9

Discuss evidence against Lewis's theory of emotional development

Some studies have found coy smiles in early infancy. For example, Reddy 2000 found that all infants between 7 and 20 weeks showed coy smiles which is prompted by an onset of social attention. So maybe these emotions don't require such complex cognitive abilities.

10

Discuss the ability to recognise emotions in others

Infants are able to distinguish and react to others' emotions. For example, Haviland 1987 found that babies responded differently to different emotions expressed by the mother, if the mother was angry, so was the infant. This shows that they can discriminate emotions.

11

What is social referencing?

Forming an understanding of a situation via the interpretation of the situation in another person. For example, infants look to caregivers to gauge an emotional reaction. If an infant is approached by a stranger then they become wary and look to the mother to ascertain her reaction. The visual cliff experiment supports this.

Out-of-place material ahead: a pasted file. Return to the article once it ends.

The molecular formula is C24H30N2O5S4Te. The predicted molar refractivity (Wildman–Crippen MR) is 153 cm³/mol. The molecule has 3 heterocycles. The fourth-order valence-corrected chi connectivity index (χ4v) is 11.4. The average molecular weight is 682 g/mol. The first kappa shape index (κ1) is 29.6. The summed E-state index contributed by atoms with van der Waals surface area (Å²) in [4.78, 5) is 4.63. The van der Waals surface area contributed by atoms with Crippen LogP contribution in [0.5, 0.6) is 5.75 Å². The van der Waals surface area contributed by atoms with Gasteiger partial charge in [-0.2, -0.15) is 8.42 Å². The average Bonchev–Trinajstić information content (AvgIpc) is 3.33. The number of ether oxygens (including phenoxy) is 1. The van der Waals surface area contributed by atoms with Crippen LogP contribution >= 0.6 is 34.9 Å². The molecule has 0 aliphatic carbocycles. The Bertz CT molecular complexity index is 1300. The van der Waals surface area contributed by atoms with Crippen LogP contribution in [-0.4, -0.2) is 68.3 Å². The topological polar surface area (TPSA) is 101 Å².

12

Describe the visual cliff experiment

Mother stands on the opposite side of the visual cliff, a glass surface with a drop-off below it, with a happy or fearful reaction. Scorce 1985 found that infants were more likely to cross if the mother looked happy and vice versa. So from an early age, they can interpret others' emotions.

13

Describe the universality of emotions

Primary emotions are universal; infants can read parents' emotions, facial feedback hypothesis (facial muscles send information to the brain about the emotion being expressed) and cross-cultural recognition. Ekman found that the 6 basic emotions (fear, anger, disgust, happiness, surprise and sadness) were universal in westernised, non-westernised, literate and illiterate cultures. There is also universal recognition of primary emotions in geometric patterns. Primary emotions are biological and other emotions are culturally specific.

14

Describe the cultural differences of emotions